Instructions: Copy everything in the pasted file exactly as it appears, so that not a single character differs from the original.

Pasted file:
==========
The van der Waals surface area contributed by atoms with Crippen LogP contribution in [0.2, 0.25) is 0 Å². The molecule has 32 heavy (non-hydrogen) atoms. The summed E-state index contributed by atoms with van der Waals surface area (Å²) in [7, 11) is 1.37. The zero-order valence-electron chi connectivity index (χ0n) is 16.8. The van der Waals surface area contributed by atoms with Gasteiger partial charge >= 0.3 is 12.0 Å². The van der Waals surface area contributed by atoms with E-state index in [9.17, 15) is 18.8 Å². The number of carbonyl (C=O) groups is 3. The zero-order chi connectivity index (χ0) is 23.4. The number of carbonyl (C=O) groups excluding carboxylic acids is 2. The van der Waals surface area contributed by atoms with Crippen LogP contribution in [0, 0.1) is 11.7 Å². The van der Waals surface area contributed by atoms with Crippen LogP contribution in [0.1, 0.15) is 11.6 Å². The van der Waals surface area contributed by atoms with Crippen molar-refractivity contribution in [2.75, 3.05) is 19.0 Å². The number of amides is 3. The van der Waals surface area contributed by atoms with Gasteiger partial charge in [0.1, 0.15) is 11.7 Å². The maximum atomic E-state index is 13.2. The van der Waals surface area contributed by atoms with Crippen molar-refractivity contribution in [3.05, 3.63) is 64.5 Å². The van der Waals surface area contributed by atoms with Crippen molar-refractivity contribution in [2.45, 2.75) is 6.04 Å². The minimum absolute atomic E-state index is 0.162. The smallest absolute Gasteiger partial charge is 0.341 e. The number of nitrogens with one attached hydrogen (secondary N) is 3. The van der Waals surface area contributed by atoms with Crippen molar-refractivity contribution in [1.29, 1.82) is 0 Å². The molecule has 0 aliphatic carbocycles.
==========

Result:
The van der Waals surface area contributed by atoms with Crippen LogP contribution in [0.2, 0.25) is 0 Å². The molecule has 32 heavy (non-hydrogen) atoms. The summed E-state index contributed by atoms with van der Waals surface area (Å²) in [7, 11) is 1.37. The zero-order valence-electron chi connectivity index (χ0n) is 16.8. The van der Waals surface area contributed by atoms with Gasteiger partial charge >= 0.3 is 12.0 Å². The van der Waals surface area contributed by atoms with E-state index in [9.17, 15) is 18.8 Å². The number of carbonyl (C=O) groups is 3. The zero-order chi connectivity index (χ0) is 23.4. The number of carbonyl (C=O) groups excluding carboxylic acids is 2. The van der Waals surface area contributed by atoms with Crippen LogP contribution in [0, 0.1) is 11.7 Å². The van der Waals surface area contributed by atoms with Crippen LogP contribution in [0.1, 0.15) is 11.6 Å². The van der Waals surface area contributed by atoms with Crippen molar-refractivity contribution in [2.75, 3.05) is 19.0 Å². The number of amides is 3. The van der Waals surface area contributed by atoms with Gasteiger partial charge in [0.1, 0.15) is 11.7 Å². The maximum atomic E-state index is 13.2. The van der Waals surface area contributed by atoms with Crippen molar-refractivity contribution in [3.05, 3.63) is 64.5 Å². The van der Waals surface area contributed by atoms with Crippen molar-refractivity contribution in [2.45, 2.75) is 6.04 Å². The minimum absolute atomic E-state index is 0.162. The smallest absolute Gasteiger partial charge is 0.341 e. The number of nitrogens with one attached hydrogen (secondary N) is 3. The van der Waals surface area contributed by atoms with Crippen molar-refractivity contribution in [1.29, 1.82) is 0 Å². The molecule has 0 aliphatic carbocycles.